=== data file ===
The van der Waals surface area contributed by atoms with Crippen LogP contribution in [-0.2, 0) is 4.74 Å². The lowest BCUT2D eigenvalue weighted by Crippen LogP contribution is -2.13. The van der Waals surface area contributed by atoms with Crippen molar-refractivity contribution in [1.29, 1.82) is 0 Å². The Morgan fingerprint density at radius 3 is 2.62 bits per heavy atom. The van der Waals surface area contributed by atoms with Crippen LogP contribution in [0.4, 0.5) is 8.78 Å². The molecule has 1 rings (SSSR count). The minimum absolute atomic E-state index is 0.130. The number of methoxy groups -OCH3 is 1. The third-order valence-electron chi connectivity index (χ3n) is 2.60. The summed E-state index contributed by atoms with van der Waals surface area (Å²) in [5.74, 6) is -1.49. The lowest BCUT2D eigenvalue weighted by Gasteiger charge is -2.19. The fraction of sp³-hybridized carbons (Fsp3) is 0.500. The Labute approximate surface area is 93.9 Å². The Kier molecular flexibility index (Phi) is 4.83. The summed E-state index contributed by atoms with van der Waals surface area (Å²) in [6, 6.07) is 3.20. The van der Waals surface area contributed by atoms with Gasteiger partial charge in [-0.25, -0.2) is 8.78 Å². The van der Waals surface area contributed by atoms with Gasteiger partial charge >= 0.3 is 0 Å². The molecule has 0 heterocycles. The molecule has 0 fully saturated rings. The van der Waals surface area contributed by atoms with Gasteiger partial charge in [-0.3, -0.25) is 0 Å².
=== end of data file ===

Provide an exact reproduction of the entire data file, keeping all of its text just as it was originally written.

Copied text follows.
The van der Waals surface area contributed by atoms with Crippen LogP contribution in [-0.2, 0) is 4.74 Å². The lowest BCUT2D eigenvalue weighted by Crippen LogP contribution is -2.13. The van der Waals surface area contributed by atoms with Crippen molar-refractivity contribution in [1.29, 1.82) is 0 Å². The Morgan fingerprint density at radius 3 is 2.62 bits per heavy atom. The van der Waals surface area contributed by atoms with Crippen LogP contribution in [0.4, 0.5) is 8.78 Å². The molecule has 1 rings (SSSR count). The minimum absolute atomic E-state index is 0.130. The number of methoxy groups -OCH3 is 1. The third-order valence-electron chi connectivity index (χ3n) is 2.60. The summed E-state index contributed by atoms with van der Waals surface area (Å²) in [5.74, 6) is -1.49. The lowest BCUT2D eigenvalue weighted by Gasteiger charge is -2.19. The fraction of sp³-hybridized carbons (Fsp3) is 0.500. The Labute approximate surface area is 93.9 Å². The Kier molecular flexibility index (Phi) is 4.83. The summed E-state index contributed by atoms with van der Waals surface area (Å²) in [6, 6.07) is 3.20. The van der Waals surface area contributed by atoms with Gasteiger partial charge in [-0.25, -0.2) is 8.78 Å². The van der Waals surface area contributed by atoms with Gasteiger partial charge >= 0.3 is 0 Å². The molecule has 0 heterocycles. The molecule has 0 fully saturated rings. The van der Waals surface area contributed by atoms with Gasteiger partial charge in [-0.3, -0.25) is 0 Å².